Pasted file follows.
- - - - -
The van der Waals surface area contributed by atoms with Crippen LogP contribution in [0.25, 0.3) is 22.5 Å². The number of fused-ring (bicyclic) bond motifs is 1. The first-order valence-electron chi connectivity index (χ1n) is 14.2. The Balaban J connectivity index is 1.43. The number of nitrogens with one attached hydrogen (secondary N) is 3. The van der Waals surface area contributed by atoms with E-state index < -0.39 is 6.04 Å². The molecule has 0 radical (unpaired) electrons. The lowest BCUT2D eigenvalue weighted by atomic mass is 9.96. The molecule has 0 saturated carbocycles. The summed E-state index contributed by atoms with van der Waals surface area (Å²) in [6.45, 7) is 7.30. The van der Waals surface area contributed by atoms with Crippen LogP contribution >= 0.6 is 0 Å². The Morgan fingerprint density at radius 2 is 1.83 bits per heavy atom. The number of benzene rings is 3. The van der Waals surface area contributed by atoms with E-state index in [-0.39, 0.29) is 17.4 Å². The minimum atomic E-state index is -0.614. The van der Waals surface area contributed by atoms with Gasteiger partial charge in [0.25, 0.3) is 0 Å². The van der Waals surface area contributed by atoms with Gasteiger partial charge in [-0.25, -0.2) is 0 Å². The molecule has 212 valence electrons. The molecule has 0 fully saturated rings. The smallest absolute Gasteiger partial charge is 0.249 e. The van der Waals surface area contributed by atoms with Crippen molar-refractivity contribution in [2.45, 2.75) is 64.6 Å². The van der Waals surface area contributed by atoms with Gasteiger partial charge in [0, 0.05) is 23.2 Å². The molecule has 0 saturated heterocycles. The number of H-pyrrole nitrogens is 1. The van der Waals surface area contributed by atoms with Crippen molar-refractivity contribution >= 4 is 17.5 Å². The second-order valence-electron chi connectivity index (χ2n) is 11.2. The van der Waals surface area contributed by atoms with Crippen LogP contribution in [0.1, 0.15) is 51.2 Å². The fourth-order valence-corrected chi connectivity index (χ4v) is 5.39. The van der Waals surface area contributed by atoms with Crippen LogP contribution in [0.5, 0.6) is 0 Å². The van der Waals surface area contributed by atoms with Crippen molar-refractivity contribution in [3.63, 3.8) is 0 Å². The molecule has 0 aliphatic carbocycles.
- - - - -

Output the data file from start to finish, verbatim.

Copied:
The van der Waals surface area contributed by atoms with Crippen LogP contribution in [0.25, 0.3) is 22.5 Å². The number of fused-ring (bicyclic) bond motifs is 1. The first-order valence-electron chi connectivity index (χ1n) is 14.2. The Balaban J connectivity index is 1.43. The number of nitrogens with one attached hydrogen (secondary N) is 3. The van der Waals surface area contributed by atoms with E-state index < -0.39 is 6.04 Å². The molecule has 0 radical (unpaired) electrons. The lowest BCUT2D eigenvalue weighted by atomic mass is 9.96. The molecule has 0 saturated carbocycles. The summed E-state index contributed by atoms with van der Waals surface area (Å²) in [6.45, 7) is 7.30. The van der Waals surface area contributed by atoms with Crippen LogP contribution >= 0.6 is 0 Å². The Morgan fingerprint density at radius 2 is 1.83 bits per heavy atom. The number of benzene rings is 3. The van der Waals surface area contributed by atoms with E-state index in [-0.39, 0.29) is 17.4 Å². The minimum atomic E-state index is -0.614. The van der Waals surface area contributed by atoms with Gasteiger partial charge in [0.25, 0.3) is 0 Å². The van der Waals surface area contributed by atoms with Gasteiger partial charge in [-0.25, -0.2) is 0 Å². The molecule has 212 valence electrons. The molecule has 0 fully saturated rings. The smallest absolute Gasteiger partial charge is 0.249 e. The van der Waals surface area contributed by atoms with Crippen molar-refractivity contribution in [2.45, 2.75) is 64.6 Å². The van der Waals surface area contributed by atoms with Gasteiger partial charge in [0, 0.05) is 23.2 Å². The molecule has 0 saturated heterocycles. The number of H-pyrrole nitrogens is 1. The van der Waals surface area contributed by atoms with Crippen molar-refractivity contribution >= 4 is 17.5 Å². The second-order valence-electron chi connectivity index (χ2n) is 11.2. The van der Waals surface area contributed by atoms with Crippen LogP contribution in [0.1, 0.15) is 51.2 Å². The fourth-order valence-corrected chi connectivity index (χ4v) is 5.39. The van der Waals surface area contributed by atoms with Crippen LogP contribution in [0.5, 0.6) is 0 Å². The van der Waals surface area contributed by atoms with Crippen molar-refractivity contribution in [3.63, 3.8) is 0 Å². The molecule has 0 aliphatic carbocycles.